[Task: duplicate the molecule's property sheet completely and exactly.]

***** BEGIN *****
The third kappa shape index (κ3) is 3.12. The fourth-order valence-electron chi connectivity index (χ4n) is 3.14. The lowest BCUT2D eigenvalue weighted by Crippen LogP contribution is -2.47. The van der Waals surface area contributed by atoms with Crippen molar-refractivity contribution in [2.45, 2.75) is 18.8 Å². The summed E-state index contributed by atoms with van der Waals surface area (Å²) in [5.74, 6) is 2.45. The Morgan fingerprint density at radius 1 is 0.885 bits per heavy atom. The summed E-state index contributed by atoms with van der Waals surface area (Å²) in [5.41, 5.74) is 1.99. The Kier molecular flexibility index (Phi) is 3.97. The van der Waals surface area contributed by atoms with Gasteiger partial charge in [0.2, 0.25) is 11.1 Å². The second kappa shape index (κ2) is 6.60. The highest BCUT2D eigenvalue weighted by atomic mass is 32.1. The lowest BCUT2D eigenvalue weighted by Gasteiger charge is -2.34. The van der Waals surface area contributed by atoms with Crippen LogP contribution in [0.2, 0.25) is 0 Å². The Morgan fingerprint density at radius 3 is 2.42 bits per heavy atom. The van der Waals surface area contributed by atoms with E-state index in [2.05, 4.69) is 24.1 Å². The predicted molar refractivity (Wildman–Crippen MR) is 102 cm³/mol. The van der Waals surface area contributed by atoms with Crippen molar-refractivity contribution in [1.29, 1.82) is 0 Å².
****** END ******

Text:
The third kappa shape index (κ3) is 3.12. The fourth-order valence-electron chi connectivity index (χ4n) is 3.14. The lowest BCUT2D eigenvalue weighted by Crippen LogP contribution is -2.47. The van der Waals surface area contributed by atoms with Crippen molar-refractivity contribution in [2.45, 2.75) is 18.8 Å². The summed E-state index contributed by atoms with van der Waals surface area (Å²) in [5.74, 6) is 2.45. The Morgan fingerprint density at radius 1 is 0.885 bits per heavy atom. The summed E-state index contributed by atoms with van der Waals surface area (Å²) in [5.41, 5.74) is 1.99. The Kier molecular flexibility index (Phi) is 3.97. The van der Waals surface area contributed by atoms with Gasteiger partial charge in [0.2, 0.25) is 11.1 Å². The second kappa shape index (κ2) is 6.60. The highest BCUT2D eigenvalue weighted by atomic mass is 32.1. The lowest BCUT2D eigenvalue weighted by Gasteiger charge is -2.34. The van der Waals surface area contributed by atoms with Crippen LogP contribution in [0.2, 0.25) is 0 Å². The Morgan fingerprint density at radius 3 is 2.42 bits per heavy atom. The van der Waals surface area contributed by atoms with E-state index in [2.05, 4.69) is 24.1 Å². The predicted molar refractivity (Wildman–Crippen MR) is 102 cm³/mol. The van der Waals surface area contributed by atoms with Crippen molar-refractivity contribution in [1.29, 1.82) is 0 Å².